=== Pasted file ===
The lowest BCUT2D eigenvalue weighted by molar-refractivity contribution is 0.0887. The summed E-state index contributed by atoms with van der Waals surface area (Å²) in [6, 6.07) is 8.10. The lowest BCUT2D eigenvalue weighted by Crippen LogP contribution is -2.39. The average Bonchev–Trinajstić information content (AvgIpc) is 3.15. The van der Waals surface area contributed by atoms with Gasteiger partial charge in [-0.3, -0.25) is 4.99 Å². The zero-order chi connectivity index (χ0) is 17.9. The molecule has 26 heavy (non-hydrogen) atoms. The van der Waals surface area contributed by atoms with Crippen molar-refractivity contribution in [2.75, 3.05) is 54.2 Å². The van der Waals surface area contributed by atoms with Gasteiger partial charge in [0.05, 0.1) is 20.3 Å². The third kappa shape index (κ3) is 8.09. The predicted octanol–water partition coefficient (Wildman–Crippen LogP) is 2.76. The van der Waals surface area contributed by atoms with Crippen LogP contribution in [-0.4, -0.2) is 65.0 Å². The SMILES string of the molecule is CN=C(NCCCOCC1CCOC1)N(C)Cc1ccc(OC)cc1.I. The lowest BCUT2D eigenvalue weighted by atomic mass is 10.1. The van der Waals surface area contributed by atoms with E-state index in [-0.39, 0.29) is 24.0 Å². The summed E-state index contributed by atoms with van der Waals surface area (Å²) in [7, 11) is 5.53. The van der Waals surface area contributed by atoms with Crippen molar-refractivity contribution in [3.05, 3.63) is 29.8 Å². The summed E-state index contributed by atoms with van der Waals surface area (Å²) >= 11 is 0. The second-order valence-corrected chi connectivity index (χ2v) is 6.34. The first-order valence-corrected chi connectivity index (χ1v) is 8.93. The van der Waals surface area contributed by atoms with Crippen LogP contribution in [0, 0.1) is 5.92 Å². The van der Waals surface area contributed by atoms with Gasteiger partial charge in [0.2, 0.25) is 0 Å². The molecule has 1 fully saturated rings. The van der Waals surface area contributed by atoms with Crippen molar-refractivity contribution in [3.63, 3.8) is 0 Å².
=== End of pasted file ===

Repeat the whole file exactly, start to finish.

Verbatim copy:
The lowest BCUT2D eigenvalue weighted by molar-refractivity contribution is 0.0887. The summed E-state index contributed by atoms with van der Waals surface area (Å²) in [6, 6.07) is 8.10. The lowest BCUT2D eigenvalue weighted by Crippen LogP contribution is -2.39. The average Bonchev–Trinajstić information content (AvgIpc) is 3.15. The van der Waals surface area contributed by atoms with Gasteiger partial charge in [-0.3, -0.25) is 4.99 Å². The zero-order chi connectivity index (χ0) is 17.9. The molecule has 26 heavy (non-hydrogen) atoms. The van der Waals surface area contributed by atoms with Crippen molar-refractivity contribution in [2.75, 3.05) is 54.2 Å². The van der Waals surface area contributed by atoms with Gasteiger partial charge in [0.05, 0.1) is 20.3 Å². The third kappa shape index (κ3) is 8.09. The predicted octanol–water partition coefficient (Wildman–Crippen LogP) is 2.76. The van der Waals surface area contributed by atoms with Crippen LogP contribution in [-0.4, -0.2) is 65.0 Å². The SMILES string of the molecule is CN=C(NCCCOCC1CCOC1)N(C)Cc1ccc(OC)cc1.I. The lowest BCUT2D eigenvalue weighted by atomic mass is 10.1. The van der Waals surface area contributed by atoms with E-state index in [-0.39, 0.29) is 24.0 Å². The summed E-state index contributed by atoms with van der Waals surface area (Å²) in [7, 11) is 5.53. The van der Waals surface area contributed by atoms with Crippen molar-refractivity contribution in [3.05, 3.63) is 29.8 Å². The summed E-state index contributed by atoms with van der Waals surface area (Å²) >= 11 is 0. The second-order valence-corrected chi connectivity index (χ2v) is 6.34. The first-order valence-corrected chi connectivity index (χ1v) is 8.93. The van der Waals surface area contributed by atoms with Crippen LogP contribution in [0, 0.1) is 5.92 Å². The van der Waals surface area contributed by atoms with Gasteiger partial charge in [0.2, 0.25) is 0 Å². The molecule has 1 fully saturated rings. The van der Waals surface area contributed by atoms with Crippen molar-refractivity contribution in [3.63, 3.8) is 0 Å².